Sunday, May 27, 2012

The 87 Martyrs of D-Day (6 June 1944)

Memorial to the 87 French Resistance Martyrs
Executed on the day of Liberation, 6 June 1944
Memorial Museum for Peace, Caen, Calvados 
For additional information click on 'Comments' below.

3 Comments:

Blogger ritsonvaljos said...

Additional information

This memorial for the 87 men and women of the French Resistance can be found in the grounds of the Memorial Museum for Peace at Caen, Calvados, France. These men and women were executed one by one in Caen prison as a reprisal for the Allied Landings in Normandy on D-Day, Tuesday 6 June 1944.

This is an English translation of the inscription engraved on the memorial stone:

"To those Resistants slaughtered in the prison of Caen on 6 June 1944.

To all the martyrs of Nazism in Calvados.

A tribute from the city of Caen.

On the day of Allied Landings, amid the tumult of fighting and shelling, 87 men and women of the Resistance, detained in the prison at Caen, were filled with joy the hope of a release, next they were shot one after the other by the Occupier. Their bodies were never found.

The city of Caen dedicated this monument to the first victims who fell on 6 June 1944 for the Liberation of France and Europe.

June 6, 1989."
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The actual inscription is written in French, which is included for completeness below:

"Aux Resistants abattus à la prison de Caen le 6 juin 1944.

A tous les martyrs du Nazisme dans le Calvados.

L'hommage de la ville de Caen.

Le jour du Débarquement, dans le tumulte des combats et des bombardements, 87 résistantes et résistants, incarcérés à la prison de Caen, rempli la joie par l'Espérance d'une Libération, prochaine ont été abattus les uns après les autres par l'Occupant. Leurs corps n'ont jamais été retrouvés.

La ville de Caen à realisé ce monument à ces premieres victimes tombées le 6 juin 1944 pour la Libération de France et de l'Europe.

Le 6 juin 1989."
-----------------
To know the meaning of 'Liberty'

This memorial is in a place of peace and comfort. Here, one can reflect upon the fragility of peace, freedom and life. Without vigilance, these may be taken away at a moment's notice.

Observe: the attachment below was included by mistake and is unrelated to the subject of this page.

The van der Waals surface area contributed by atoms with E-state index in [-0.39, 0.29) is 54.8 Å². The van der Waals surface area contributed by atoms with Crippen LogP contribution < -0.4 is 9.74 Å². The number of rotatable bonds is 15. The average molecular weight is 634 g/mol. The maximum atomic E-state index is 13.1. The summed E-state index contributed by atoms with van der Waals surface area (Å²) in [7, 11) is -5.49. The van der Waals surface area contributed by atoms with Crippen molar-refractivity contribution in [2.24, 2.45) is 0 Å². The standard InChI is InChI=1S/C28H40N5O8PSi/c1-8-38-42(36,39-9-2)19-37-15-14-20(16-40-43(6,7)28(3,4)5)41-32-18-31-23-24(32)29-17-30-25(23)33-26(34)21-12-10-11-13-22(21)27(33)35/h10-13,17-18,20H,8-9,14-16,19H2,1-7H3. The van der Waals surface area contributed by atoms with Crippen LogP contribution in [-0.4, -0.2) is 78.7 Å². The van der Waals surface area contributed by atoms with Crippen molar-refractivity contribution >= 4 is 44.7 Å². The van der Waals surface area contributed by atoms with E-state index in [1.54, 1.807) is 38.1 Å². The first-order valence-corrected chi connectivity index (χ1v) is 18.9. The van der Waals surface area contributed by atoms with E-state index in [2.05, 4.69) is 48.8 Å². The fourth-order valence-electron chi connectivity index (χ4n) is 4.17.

One may call to mind the following words of the French poet Paul Éluard (1895 - 1952):

"Je suis né pour te connaitre
Pour te nommer
Liberté."

Poésie et Vérité,
'Rendez-vous allemand', (1945).

This can be translated into English as follows:

"I was born to know you
To call you
Freedom."

Paul Éluard
'Poetry and Truth', Poésie et Verité,
'German Rendezvous' (1945).
-------------------

Some personal reflections

Standing here in front of this monument, one may ask if it is futile to remember a time that has long since passed into 'All Our Yesterdays'? Why should one remember people who have long since left the land of the living?

Arguably, these are questions that could only be asked in lands at a time where there is true freedom. Standing here, one can give thanks to these 87 people for a freedom that was denied to them.

In truth, it was for the freedom of others - our freedom - that these people died.

A knowledge of the past is required to be vigilant against a return to a time of war, killing and destruction. One may call to mind the following words attributed to the Spanish poet and writer, Georges Santayama (1863 - 1952):

"Those who do not know their past are condemned to repeat it."
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Sunday, 27 May, 2012  
Blogger Cathie said...

Thank you Joseph for this series of interesting reports on Caen. Definitely a place to visit.

Sunday, 27 May, 2012  
Blogger ritsonvaljos said...

There is much to recommend about Caen and environs, Catherine. This is also the land of William the Conqueror and his Queen, Matilda.

If you buy a train ticket, make sure you get one for Caen as opposed to Cannes. As you know,despite what many people think, they are different cities. It is a long way from Cannes to Caen if you end up in the wrong place!

Sunday, 27 May, 2012  

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